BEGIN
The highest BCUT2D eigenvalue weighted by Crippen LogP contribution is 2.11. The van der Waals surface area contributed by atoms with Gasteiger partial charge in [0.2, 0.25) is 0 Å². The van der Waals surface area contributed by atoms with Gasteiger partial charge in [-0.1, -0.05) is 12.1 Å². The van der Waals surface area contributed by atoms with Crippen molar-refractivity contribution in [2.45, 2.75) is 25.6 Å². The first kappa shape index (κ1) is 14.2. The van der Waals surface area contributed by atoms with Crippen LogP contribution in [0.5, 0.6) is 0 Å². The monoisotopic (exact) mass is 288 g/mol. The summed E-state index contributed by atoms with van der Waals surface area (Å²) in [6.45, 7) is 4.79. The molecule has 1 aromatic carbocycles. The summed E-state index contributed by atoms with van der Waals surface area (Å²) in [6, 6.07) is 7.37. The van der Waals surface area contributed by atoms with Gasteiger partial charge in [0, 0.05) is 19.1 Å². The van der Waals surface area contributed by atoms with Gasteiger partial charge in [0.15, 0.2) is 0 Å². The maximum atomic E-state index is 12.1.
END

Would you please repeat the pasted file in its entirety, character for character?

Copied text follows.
The highest BCUT2D eigenvalue weighted by Crippen LogP contribution is 2.11. The van der Waals surface area contributed by atoms with Gasteiger partial charge in [0.2, 0.25) is 0 Å². The van der Waals surface area contributed by atoms with Gasteiger partial charge in [-0.1, -0.05) is 12.1 Å². The van der Waals surface area contributed by atoms with Crippen molar-refractivity contribution in [2.45, 2.75) is 25.6 Å². The first kappa shape index (κ1) is 14.2. The van der Waals surface area contributed by atoms with Crippen LogP contribution in [0.5, 0.6) is 0 Å². The monoisotopic (exact) mass is 288 g/mol. The summed E-state index contributed by atoms with van der Waals surface area (Å²) in [6.45, 7) is 4.79. The molecule has 1 aromatic carbocycles. The summed E-state index contributed by atoms with van der Waals surface area (Å²) in [6, 6.07) is 7.37. The van der Waals surface area contributed by atoms with Gasteiger partial charge in [0, 0.05) is 19.1 Å². The van der Waals surface area contributed by atoms with Gasteiger partial charge in [0.15, 0.2) is 0 Å². The maximum atomic E-state index is 12.1.